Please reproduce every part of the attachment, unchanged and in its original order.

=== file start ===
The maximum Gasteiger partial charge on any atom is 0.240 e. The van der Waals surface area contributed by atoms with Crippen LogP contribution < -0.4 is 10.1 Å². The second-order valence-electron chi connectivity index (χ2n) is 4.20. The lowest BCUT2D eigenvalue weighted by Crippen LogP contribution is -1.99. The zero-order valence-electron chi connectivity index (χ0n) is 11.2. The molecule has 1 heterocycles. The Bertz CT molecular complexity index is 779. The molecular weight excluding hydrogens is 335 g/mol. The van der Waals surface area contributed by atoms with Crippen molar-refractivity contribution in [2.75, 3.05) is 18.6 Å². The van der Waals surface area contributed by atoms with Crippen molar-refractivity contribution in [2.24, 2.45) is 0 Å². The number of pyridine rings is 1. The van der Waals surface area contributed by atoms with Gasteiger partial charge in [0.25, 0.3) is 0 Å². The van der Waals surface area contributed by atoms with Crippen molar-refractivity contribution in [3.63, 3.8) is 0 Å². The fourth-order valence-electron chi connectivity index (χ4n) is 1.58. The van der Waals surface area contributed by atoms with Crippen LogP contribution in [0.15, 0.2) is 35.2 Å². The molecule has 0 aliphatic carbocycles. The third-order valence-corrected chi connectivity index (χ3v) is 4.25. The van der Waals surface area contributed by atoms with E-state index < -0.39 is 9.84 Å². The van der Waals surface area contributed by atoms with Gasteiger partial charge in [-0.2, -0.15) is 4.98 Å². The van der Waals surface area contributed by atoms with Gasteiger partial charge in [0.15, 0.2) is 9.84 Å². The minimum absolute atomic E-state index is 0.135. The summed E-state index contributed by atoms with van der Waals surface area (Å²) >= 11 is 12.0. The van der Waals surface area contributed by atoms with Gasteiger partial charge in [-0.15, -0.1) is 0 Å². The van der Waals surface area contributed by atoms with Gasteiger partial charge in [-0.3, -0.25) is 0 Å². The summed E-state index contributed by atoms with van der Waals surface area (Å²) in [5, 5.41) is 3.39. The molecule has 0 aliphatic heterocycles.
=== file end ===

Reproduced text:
The maximum Gasteiger partial charge on any atom is 0.240 e. The van der Waals surface area contributed by atoms with Crippen LogP contribution < -0.4 is 10.1 Å². The second-order valence-electron chi connectivity index (χ2n) is 4.20. The lowest BCUT2D eigenvalue weighted by Crippen LogP contribution is -1.99. The zero-order valence-electron chi connectivity index (χ0n) is 11.2. The molecule has 1 heterocycles. The Bertz CT molecular complexity index is 779. The molecular weight excluding hydrogens is 335 g/mol. The van der Waals surface area contributed by atoms with Crippen molar-refractivity contribution in [2.75, 3.05) is 18.6 Å². The van der Waals surface area contributed by atoms with Crippen molar-refractivity contribution in [2.24, 2.45) is 0 Å². The number of pyridine rings is 1. The van der Waals surface area contributed by atoms with Gasteiger partial charge in [0.25, 0.3) is 0 Å². The van der Waals surface area contributed by atoms with Crippen molar-refractivity contribution in [3.63, 3.8) is 0 Å². The fourth-order valence-electron chi connectivity index (χ4n) is 1.58. The van der Waals surface area contributed by atoms with Crippen LogP contribution in [0.15, 0.2) is 35.2 Å². The molecule has 0 aliphatic carbocycles. The third-order valence-corrected chi connectivity index (χ3v) is 4.25. The van der Waals surface area contributed by atoms with E-state index < -0.39 is 9.84 Å². The van der Waals surface area contributed by atoms with Gasteiger partial charge in [-0.2, -0.15) is 4.98 Å². The van der Waals surface area contributed by atoms with Gasteiger partial charge in [0.15, 0.2) is 9.84 Å². The minimum absolute atomic E-state index is 0.135. The summed E-state index contributed by atoms with van der Waals surface area (Å²) >= 11 is 12.0. The van der Waals surface area contributed by atoms with Gasteiger partial charge in [-0.15, -0.1) is 0 Å². The van der Waals surface area contributed by atoms with Gasteiger partial charge in [-0.3, -0.25) is 0 Å². The summed E-state index contributed by atoms with van der Waals surface area (Å²) in [5, 5.41) is 3.39. The molecule has 0 aliphatic heterocycles.